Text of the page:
4. Video game concerts are a hit
With concerts and music festivals canceled across the country, artists are flocking to virtual gaming platforms like Minecraft and Fortnite to give fans the next best thing to a live music experience, Axios' Sara Fischer reports.
Why it matters: Expect more virtual concerts to pop up as artists figure out how to get paid performing online and aim to connect with its bigger audiences.
Driving the news: Minecraft, a popular video game in which players can create and join 3D worlds, will host a dance music festival with some of the biggest electronic artists next month, including Diplo, A-Trak and Above & Beyond.
Be smart: Virtual concerts started out as a natural fit for electronic music artists, given how tech-heavy their work is, but they're quickly catching on with other music genres.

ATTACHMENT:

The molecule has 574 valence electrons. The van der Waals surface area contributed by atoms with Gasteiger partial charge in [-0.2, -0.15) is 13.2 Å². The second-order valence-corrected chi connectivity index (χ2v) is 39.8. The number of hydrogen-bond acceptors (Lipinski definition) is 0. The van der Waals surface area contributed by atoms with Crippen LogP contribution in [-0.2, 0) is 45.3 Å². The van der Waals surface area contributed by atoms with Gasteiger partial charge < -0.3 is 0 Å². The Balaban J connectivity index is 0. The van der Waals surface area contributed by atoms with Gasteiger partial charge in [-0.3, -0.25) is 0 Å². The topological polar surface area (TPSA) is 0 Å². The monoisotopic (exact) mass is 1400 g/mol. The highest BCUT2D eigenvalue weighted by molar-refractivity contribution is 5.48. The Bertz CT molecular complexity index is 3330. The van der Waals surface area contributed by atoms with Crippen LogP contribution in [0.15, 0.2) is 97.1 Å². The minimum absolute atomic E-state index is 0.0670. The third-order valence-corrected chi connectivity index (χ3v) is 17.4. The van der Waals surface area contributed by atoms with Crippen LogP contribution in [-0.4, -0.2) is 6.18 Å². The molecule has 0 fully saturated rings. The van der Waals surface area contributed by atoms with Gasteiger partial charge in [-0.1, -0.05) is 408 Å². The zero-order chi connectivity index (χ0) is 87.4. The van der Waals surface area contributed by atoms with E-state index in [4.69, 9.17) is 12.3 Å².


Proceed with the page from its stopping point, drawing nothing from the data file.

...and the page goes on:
- More than 12 million users watched rapper Travis Scott's concert on Fortnite last month. Many more watched the concert outside of the game, too, on live-streaming platforms like Twitch and YouTube.
My thought bubble: Video game concerts are just one aspect of what L'Atelier, the foresight arm for BNP Paribas, calls the "Virtual Economy" — "an agglomeration of sophisticated platforms, fledgling and often dubious marketplaces, skilled nixers, volatile assets, and ambitious pioneers that exist or operate uniquely in virtual environments."
- L'Atelier estimates some 2.5 billion people participate in some form of the Virtual Economy, from video gamers to coders for hire. Expect that number to grow during the pandemic.
Go deeper: Video game sales surge in lockdown